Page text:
So, I started off this section of zombie games with a bit of a treatise on why zombies are so pervasive in our culture and you can read that part here.
Now I’m going to go on to review some zombie games, having worked out the psychological draw to take on the undead masses. You’re welcome.
BE WARNED, SPOILERS!!! (and probably swear words)
State of Decay: Year One Survival Edition
I first ran across State of Decay (developed by Undead Labs, published by Microsoft Studios) on Xbox 360 when it first came out in June of 2013. It was a small download at the time and my husband and I dabbled in it briefly before basically putting it aside. Not sure what the non-catch was. For my husband, it likely was the repetitious nature of the game; seek supplies on missions over and over again. He likes a really good story in his games. Not that I don’t, but I am far more amenable to repetition than he. So, given that, I’m not sure what didn’t catch me the first time either. Maybe there was some other game out at the time that I was caught up in and didn’t really give it the time of day.
Enter State of Decay: Year One Survival Edition on the new Xbox One (or as I affectionately call it, the XBone), in April 2015. Since more and more of my time was being poured into the XBone, I figured I’d give it another shot, especially since it seemed to have added some DLC content (Breakdown and Lifeline along with the original game). And because, zombies.
Now, I’ve mostly just played the original State of Decay, and dabbled a little bit into Breakdown and quite a bit of Lifeline.
State of Decay
The game opens up on you as Marcus, a dude out with his colleague and friend Ed, on their annual “get away from work” fishing trip up at some remote camping area. Now, the thing is, as soon as the screen clears, and you look around, you realize that Ed is yelling for help, under attack by humans. No, not humans, ZOMBIES!! Of course, it seems to take the characters a while in the game to realize that is what is actually happening. But seriously, would it really take that long to figure out? Okay, not hugely long in the game, but I feel like our culture has been saturated enough that the merest hint of a damn zombie and we’re going to be all over that shit. So, I have little sympathy for characters who seem to be all “What the fuck is going on here?” when there’s rotting dead people attacking your friend.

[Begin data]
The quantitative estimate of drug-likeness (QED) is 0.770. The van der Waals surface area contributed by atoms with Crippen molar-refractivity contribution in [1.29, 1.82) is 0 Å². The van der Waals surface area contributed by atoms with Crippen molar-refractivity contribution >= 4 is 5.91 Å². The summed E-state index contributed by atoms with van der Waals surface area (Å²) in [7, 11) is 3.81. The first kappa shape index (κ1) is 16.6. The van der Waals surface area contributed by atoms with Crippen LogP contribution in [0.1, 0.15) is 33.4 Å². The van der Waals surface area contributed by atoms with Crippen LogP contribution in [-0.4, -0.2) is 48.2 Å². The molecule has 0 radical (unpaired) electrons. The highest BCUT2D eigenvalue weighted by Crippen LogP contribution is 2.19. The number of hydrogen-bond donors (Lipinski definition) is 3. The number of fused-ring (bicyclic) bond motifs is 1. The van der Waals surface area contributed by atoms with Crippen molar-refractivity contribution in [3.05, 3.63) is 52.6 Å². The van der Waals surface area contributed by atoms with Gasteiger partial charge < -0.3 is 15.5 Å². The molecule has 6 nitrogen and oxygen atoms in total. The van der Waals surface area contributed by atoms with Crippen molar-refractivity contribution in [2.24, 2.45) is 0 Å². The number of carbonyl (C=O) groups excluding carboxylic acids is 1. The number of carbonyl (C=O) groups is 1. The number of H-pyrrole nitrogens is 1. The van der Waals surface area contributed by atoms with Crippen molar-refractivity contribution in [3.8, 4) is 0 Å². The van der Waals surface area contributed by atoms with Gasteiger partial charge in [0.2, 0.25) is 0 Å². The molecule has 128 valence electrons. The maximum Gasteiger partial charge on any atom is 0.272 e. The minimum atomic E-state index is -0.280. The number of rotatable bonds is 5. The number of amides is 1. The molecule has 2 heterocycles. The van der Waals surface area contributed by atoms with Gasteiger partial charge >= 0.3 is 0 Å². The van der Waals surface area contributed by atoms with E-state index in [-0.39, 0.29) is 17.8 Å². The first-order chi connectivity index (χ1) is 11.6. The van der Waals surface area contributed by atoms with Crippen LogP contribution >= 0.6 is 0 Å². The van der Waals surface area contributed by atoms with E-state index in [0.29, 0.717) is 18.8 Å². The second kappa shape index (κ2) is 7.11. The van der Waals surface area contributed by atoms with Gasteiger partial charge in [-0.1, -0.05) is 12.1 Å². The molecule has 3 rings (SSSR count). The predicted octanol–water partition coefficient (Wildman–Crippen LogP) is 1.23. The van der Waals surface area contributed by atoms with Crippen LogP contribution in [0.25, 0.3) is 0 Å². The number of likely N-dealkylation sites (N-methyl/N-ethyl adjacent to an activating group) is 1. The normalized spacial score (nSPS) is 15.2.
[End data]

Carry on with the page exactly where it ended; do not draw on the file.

But nonetheless, you wade into the fray, dispatching the zombies with helpful little hints from the game. Game tutorials have basically gone this way, integrating the “how-to-play” the game into the first bits of opening gameplay. I remember way back when, the game tutorials were separate. A little instructional on the side or in the insert, or the game would come to a pause to deliver its “do this now” sort of thing. Starting off a game these days is much smoother, I think, although not only for the integrative style of tutorials these days but also due to somewhat similar controller schemes. “A” for jump, “X” for attack or interact, etc. Not hugely exactly the same across the board but enough similarities that you can generally make your way through the beginnings of a game with very little instructionals always up in your grill.
You and Ed start to figure out that something very wrong is going on (seriously) and make your way to the Ranger Station where some survivors are holed up. From there you pick up another survivor, Maya, a kick-ass military chick, also on vacation, who has just lost her buddies, but whom you can also switch to and control. Any character you have made “friends” with, can become controllable. But to start, you have Marcus and Maya. Ed for some reason, no go, until later in the game, along with other survivors also later on in the game. So you can choose to build up one character with points and skills or switch out and build many up, however you like. However, there’s a little bit of a catch to this game. If your controlled character dies, that character is perma-dead.